1. The assigned blocks shall be in multiple of 5,0 MHz.
2. Within the band 2500–2690 MHz, the duplex spacing for FDD operation shall be 120 MHz with terminal station transmission (up link) located in the lower part of the band starting at 2500 MHz (extending to a maximum limit of 2570 MHz) and base station transmission (down link) located in the upper part of the band starting at 2620 MHz.
3. The sub-band 2570–2620 MHz can be used by TDD or other usage modes complying with the BEMs in this Annex. Outside of the sub-band 2570–2620 MHz such usage can be decided at national level and shall be in equal parts in both the upper part of the band starting at 2690 MHz (extending downwards) and the lower part of the band starting at 2570 MHz (extending downwards).
B. UNRESTRICTED BEM FOR BASE STATIONS
The BEM for an unrestricted spectrum block is built up by combining Tables 1, 2 and 3 in such a way that the limit for each frequency is given by the higher value out of the baseline requirements and the block specific requirements.
Baseline requirements — Base Station out-of-block e.i.r.p. BEM
Frequency range in which out-of-block emissions are received | Maximum mean e.i.r.p. (integrated over a 1 MHz bandwidth) |
Frequencies allocated to FDD down link and ± 5 MHz outside the range of frequency blocks allocated to FDD down link. | + 4 dBm/MHz |
Frequencies in the band 2500-2690 MHz not covered by the definition above. | – 45 dBm/MHz |
Block specific requirements — Base Station in-block e.i.r.p. BEM
NB: Member States can relax this limit to 68 dBm/5 MHz for specific deployments e.g. in areas of low population density provided that this does not significantly increase the risk of terminal station receiver blocking.
Maximum in-block e.i.r.p. | + 61 dBm/5 MHz |
Block specific requirements — base station out-of-block e.i.r.p. BEM
Where: ΔF is the frequency offset from the relevant block edge (in MHz).
Offset from relevant block edge | Maximum mean e.i.r.p. |
Start of band (2500 MHz) to – 5 MHz (lower edge) | Baseline requirement level |
– 5,0 to – 1,0 MHz (lower edge) | + 4 dBm/MHz |
– 1,0 to – 0,2 MHz (lower edge) | + 3 + 15(ΔF + 0,2) dBm/30 kHz |
– 0,2 to 0,0 MHz (lower edge) | + 3 dBm/30 kHz |
0,0 to + 0,2 MHz (upper edge) | + 3 dBm/30 kHz |
+ 0,2 to + 1,0 MHz (upper edge) | + 3-15(ΔF – 0,2) dBm/30 kHz |
+ 1,0 to + 5,0 MHz (upper edge) | + 4 dBm/MHz |
+ 5,0 MHz (upper edge) to end of band (2690 MHz) | Baseline requirement level |
C. RESTRICTED BEM FOR BASE STATIONS
The BEM for a restricted spectrum block is built up by combining Tables 1 and 4 in such a way that the limit for each frequency is given by the higher value out of the baseline requirements and the block specific requirements.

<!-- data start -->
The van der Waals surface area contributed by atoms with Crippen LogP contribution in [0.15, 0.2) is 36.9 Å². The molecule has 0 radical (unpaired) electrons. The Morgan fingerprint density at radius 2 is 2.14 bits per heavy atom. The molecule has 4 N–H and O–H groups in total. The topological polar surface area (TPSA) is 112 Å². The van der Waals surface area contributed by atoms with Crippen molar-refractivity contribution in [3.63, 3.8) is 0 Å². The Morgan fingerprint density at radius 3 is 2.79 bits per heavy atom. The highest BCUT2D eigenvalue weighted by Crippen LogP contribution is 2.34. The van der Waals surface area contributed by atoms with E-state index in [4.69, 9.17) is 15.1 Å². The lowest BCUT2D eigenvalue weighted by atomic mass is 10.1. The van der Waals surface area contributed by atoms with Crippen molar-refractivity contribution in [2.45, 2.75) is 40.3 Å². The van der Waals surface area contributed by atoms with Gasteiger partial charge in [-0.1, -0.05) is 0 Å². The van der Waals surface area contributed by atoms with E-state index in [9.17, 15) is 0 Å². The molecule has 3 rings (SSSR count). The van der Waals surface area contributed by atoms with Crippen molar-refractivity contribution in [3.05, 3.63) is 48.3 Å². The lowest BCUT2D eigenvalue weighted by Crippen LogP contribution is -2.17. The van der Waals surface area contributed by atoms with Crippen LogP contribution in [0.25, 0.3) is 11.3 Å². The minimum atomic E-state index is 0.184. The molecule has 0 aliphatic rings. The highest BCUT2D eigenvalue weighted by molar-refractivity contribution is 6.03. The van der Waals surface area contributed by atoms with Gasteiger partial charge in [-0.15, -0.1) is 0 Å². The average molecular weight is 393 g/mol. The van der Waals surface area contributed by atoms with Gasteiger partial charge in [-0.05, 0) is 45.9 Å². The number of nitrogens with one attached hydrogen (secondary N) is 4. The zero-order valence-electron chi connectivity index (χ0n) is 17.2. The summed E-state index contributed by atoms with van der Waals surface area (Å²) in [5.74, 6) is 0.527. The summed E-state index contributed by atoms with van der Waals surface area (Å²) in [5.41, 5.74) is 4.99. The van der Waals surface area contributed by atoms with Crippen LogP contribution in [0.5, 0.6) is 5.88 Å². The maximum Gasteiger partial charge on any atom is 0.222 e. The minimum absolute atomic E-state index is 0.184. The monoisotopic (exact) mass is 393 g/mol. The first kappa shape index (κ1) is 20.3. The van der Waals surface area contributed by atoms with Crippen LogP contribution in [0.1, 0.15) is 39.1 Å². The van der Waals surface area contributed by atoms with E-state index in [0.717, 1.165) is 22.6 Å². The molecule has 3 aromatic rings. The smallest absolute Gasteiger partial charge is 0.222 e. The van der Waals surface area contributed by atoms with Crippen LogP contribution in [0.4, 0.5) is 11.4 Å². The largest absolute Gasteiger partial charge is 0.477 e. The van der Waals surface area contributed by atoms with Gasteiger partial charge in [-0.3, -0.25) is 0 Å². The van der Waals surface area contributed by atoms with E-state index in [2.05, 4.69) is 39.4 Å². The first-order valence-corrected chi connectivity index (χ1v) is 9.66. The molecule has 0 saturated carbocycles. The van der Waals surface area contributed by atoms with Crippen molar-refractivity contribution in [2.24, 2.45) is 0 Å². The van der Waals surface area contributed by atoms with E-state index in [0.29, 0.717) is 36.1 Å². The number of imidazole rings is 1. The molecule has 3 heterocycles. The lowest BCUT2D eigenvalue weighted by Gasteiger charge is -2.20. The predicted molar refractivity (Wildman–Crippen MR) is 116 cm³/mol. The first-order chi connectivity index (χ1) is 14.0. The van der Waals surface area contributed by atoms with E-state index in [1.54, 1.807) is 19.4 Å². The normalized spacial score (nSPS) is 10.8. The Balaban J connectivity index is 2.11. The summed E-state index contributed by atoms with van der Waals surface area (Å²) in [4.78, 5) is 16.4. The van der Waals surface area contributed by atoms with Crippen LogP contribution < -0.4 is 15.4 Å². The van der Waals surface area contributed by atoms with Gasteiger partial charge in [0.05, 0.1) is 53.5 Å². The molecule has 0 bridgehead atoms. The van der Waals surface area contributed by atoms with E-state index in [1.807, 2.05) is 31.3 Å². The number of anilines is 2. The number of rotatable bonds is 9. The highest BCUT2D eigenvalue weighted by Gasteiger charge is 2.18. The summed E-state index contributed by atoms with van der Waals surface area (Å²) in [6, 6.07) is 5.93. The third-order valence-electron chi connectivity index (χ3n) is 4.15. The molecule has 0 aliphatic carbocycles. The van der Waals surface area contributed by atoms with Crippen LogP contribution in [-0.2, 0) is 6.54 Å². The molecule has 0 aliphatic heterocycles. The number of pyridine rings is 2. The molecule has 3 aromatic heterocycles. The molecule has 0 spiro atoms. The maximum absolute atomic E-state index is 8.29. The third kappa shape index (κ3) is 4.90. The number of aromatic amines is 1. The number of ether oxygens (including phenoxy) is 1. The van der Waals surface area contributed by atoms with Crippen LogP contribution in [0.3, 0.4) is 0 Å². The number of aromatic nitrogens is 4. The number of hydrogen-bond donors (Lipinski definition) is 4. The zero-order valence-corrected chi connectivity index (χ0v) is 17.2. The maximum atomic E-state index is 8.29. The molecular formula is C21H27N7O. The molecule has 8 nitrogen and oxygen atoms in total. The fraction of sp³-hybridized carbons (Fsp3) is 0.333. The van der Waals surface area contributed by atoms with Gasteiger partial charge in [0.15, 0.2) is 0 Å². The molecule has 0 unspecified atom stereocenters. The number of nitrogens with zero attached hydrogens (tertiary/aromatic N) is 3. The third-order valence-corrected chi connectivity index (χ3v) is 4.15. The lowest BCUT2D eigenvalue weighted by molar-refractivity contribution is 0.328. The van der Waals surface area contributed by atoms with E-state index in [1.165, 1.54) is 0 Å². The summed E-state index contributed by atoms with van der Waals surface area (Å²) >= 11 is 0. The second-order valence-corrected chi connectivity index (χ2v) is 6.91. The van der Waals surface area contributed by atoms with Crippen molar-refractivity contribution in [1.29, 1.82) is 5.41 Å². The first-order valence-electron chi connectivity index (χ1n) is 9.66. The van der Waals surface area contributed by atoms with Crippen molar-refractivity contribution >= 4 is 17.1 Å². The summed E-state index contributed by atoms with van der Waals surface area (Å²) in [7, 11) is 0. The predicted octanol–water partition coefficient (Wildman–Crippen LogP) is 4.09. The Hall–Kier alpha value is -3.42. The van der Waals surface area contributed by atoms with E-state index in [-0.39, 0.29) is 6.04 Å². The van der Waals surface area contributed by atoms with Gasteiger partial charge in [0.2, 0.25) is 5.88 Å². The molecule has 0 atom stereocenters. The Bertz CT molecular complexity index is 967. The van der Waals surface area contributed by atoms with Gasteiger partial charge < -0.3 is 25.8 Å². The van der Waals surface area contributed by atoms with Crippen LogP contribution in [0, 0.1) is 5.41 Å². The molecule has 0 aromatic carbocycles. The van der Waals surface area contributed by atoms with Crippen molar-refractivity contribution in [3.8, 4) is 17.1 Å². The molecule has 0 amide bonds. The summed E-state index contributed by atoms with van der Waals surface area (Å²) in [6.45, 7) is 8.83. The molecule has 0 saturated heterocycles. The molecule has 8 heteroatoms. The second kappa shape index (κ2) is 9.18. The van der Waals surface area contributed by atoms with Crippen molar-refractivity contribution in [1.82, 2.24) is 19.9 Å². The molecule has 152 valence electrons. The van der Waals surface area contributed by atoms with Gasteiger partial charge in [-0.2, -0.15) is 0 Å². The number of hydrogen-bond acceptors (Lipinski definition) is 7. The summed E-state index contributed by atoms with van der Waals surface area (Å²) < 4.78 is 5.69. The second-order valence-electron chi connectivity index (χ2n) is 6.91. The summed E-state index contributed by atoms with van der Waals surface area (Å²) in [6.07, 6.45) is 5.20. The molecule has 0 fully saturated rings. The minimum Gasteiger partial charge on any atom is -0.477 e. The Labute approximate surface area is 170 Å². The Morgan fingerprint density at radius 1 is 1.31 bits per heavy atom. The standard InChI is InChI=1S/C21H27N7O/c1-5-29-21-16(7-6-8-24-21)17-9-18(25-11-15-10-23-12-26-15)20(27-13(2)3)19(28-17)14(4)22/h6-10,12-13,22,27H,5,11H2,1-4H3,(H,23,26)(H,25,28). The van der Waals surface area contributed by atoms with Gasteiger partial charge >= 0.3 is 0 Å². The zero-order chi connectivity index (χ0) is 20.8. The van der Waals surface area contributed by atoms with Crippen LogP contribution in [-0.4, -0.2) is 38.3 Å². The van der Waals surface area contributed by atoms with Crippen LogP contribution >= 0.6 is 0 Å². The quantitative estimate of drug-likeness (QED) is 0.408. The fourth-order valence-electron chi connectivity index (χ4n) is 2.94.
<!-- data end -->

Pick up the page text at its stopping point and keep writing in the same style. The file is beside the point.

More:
Block specific requirements — base station in-block e.i.r.p. BEM for restricted block
Maximum in-block e.i.r.p. | + 25 dBm/5 MHz |
D. RESTRICTED BEM FOR BASE STATIONS WITH RESTRICTIONS ON ANTENNA PLACEMENT
In cases where antennas are placed indoors or where the antenna height is below a certain height, a Member State may use alternative parameters in line with Table 5, provided that at geographical borders to other Member States Table 1 applies and that Table 4 remains valid nationwide.
Block specific requirements — base station out-of-block e.i.r.p. BEM for restricted block with additional restrictions on antenna placement
Where: ΔF is the frequency offset from the relevant block edge (in MHz).
Offset from relevant block edge | Maximum mean e.i.r.p. |
Start of band (2500 MHz) to – 5 MHz (lower edge) | – 22 dBm/MHz |
– 5,0 to – 1,0 MHz (lower edge) | – 18 dBm/MHz |
– 1,0 to – 0,2 MHz (lower edge) | – 19 + 15(ΔF + 0,2) dBm/30 kHz |
– 0,2 to 0,0 MHz (lower edge) | – 19 dBm/30 kHz |
0,0 to + 0,2 MHz (upper edge) | – 19 dBm/30 kHz |
+ 0,2 to + 1,0 MHz (upper edge) | – 19-15(ΔF - 0,2) dBm/30 kHz |
+ 1,0 to + 5,0 MHz (upper edge) | – 18 dBm/MHz |
+ 5,0 MHz (upper edge) to end of band (2690 MHz) | – 22 dBm/MHz |
E. LIMITS FOR TERMINAL STATIONS
In-block power limits for terminal stations
NB: E.i.r.p. should be used for fixed or installed terminal stations and the TRP should be used for the mobile or nomadic terminal stations. TRP is a measure of how much power the antenna actually radiates. The TRP is defined as the integral of the power transmitted in different directions over the entire radiation sphere.
| Maximum mean power (including Automatic Transmitter Power Control (ATPC) range) |
Total radiated power (TRP) | 31 dBm/5 MHz |
e.i.r.p. | 35 dBm/5 MHz |